Seongpanak, Part 4: Peaking. Roughly every 250 meters a safety guidepost marker appears on each of Hallasan’s courses. Seongpanak (totaling 9.6 kilometers), Course No. 5, reaches 5-36 before the summit, where it meets with Course No. 4 and 8.7-kilometer Gwaneumsa on top to a 4-34 marker. The scene is always different at the top. Will there be water in Baenokdam? (Today it was dry.) How many people? What about the wind? Never did I imagine there to be a swarm of flies. Hundreds of people trying to eat lunches, tolerating the densely buzzing nuisances. I stayed for five minutes taking pictures and down Gwaneumsa I went.

▲ Photo by Steve Oberhauser
▲ Photo by Steve Oberhauser

Gwaneumsa, Part 1: The best of the best. I can’t imagine a harder course than the already mentioned 8.7-km stretch in the name of Gwaneumsa. The autumn colors are turning, and with it, so the best of Hallasan’s courses is revealing even more. There’s no need to list a myriad of reasons why this route is supreme. Get out and experience it. The next few weeks are the best for autumn. And in a few months following, during the deepest of snows and with a good set of Eisens, or ice cleats, one can experience a full winter scene on Jeju.

Gwaneumsa, Part 2: Forgotten shelter. The best place to go on Gwaneumsa is at this spot. Get past Samgakbong (Triangle Peak) and descend into the valley. The sign was erected within the last two years. The suspension bridge to get there was dedicated June of 2009. Located at 1,500-meters, Yonggingak was, according to the sign, a shelter and mountain retreat since it was created in 1974. The scenery is all there. It is looking at four distinct landscapes: the north wall of Baenokdam crater, Janggumok Path, Samgakbong Peak, and Wanggwanggeung ridge. The views remain lavish and if a food, delicious; however, “in 2007, typhoon Nari hit Korea and the shelter was destroyed by a torrential current and fallen rocks from the north side wall of Baenokdam crater. The devastating rainfall not only changed the topography of the area, and rooted out aged trees, but also washed out the three decades longstanding Yonggingak shelter without a trace.” On another note, bokbunja (Korean black raspberry wine) tastes best here.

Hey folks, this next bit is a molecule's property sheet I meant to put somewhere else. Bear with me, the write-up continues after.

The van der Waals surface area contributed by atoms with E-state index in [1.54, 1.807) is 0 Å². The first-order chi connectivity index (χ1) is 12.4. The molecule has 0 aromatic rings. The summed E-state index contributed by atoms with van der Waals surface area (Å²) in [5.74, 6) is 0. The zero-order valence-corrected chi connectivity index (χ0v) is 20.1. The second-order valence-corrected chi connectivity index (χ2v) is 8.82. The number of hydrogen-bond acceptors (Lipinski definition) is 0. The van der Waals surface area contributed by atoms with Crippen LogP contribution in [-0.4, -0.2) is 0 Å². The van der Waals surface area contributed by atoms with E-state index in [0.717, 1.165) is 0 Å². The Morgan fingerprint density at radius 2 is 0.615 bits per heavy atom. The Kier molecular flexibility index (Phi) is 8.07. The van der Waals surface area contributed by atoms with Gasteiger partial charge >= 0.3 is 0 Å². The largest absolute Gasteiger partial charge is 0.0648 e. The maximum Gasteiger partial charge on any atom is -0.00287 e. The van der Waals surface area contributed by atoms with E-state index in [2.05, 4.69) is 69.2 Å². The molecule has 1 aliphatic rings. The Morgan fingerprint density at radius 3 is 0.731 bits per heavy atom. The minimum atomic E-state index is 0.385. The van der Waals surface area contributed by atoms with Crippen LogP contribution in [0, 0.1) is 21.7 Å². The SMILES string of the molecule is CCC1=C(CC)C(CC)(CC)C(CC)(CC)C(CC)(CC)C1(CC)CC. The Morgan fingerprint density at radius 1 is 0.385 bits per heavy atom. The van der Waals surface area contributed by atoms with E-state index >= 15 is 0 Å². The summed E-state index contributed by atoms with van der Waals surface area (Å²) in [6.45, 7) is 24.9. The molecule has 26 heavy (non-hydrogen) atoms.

▲ Photo by Steve Oberhauser

▲ Photo by Steve Oberhauser
▲ Photo by Steve Oberhauser

Gwaneumsa, Part 3: Skiing anyone?
I have to plug this course once again. Go in the wintertime. If there at the right time, early in the morning, with a lot of snowfall, and thus no people, it would be easy (and I’ve heard forbidden) to carry a set of skis up and glide on down most of the trail. Some research will be necessary on the way up, no doubt. The snow packs down brilliantly after the heaviest snowfalls. This is it. Go no other place to get the best winter sights on the island. Gwaneumsa.

Gwaneumsa, Part 4: Discovery Trail. The first 1.5-kilometer stretch of the course is flat and has various correctly translated signs in Korean and English describing animals, plants and natural phenomenon at the Gwaneumsa Zone Discovery Trail. Perfect for the kiddies. It goes until Guringul, a 442-meter long and three-meter wide cave documented as an ancient ice storage facility.

Ride the ... pony? the snake? the ducks? No. An idea must come across every hiker’s mind at some time up and down Gwaneumsa that he or she wants to ride the slow-moving device along the course transporting goods to and fro.

Rain. I don’t mind hiking in the rain. But, I have a camera that needs to survive this trek, a cell phone that is almost nonfunctional and a GPS that is not mine. Therefore, heavy rain grounds me in my tracks. So, Friday is washed away, but never washed up.

Oct. 13, 2011